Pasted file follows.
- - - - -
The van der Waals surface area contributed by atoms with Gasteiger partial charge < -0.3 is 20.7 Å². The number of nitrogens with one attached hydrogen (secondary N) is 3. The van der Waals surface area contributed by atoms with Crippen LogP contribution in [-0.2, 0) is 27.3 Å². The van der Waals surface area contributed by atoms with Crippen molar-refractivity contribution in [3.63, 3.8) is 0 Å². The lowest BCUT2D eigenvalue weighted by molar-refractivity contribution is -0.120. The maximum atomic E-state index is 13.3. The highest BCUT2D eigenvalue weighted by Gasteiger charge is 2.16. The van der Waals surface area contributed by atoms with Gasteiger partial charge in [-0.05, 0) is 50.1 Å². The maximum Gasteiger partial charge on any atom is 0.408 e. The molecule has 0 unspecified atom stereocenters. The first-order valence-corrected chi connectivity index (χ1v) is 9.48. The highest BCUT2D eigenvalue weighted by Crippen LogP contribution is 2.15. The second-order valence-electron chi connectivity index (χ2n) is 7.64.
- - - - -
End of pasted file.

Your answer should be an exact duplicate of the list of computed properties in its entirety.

The van der Waals surface area contributed by atoms with Gasteiger partial charge < -0.3 is 20.7 Å². The number of nitrogens with one attached hydrogen (secondary N) is 3. The van der Waals surface area contributed by atoms with Crippen LogP contribution in [-0.2, 0) is 27.3 Å². The van der Waals surface area contributed by atoms with Crippen molar-refractivity contribution in [3.63, 3.8) is 0 Å². The lowest BCUT2D eigenvalue weighted by molar-refractivity contribution is -0.120. The maximum atomic E-state index is 13.3. The highest BCUT2D eigenvalue weighted by Gasteiger charge is 2.16. The van der Waals surface area contributed by atoms with Gasteiger partial charge in [-0.05, 0) is 50.1 Å². The maximum Gasteiger partial charge on any atom is 0.408 e. The molecule has 0 unspecified atom stereocenters. The first-order valence-corrected chi connectivity index (χ1v) is 9.48. The highest BCUT2D eigenvalue weighted by Crippen LogP contribution is 2.15. The second-order valence-electron chi connectivity index (χ2n) is 7.64.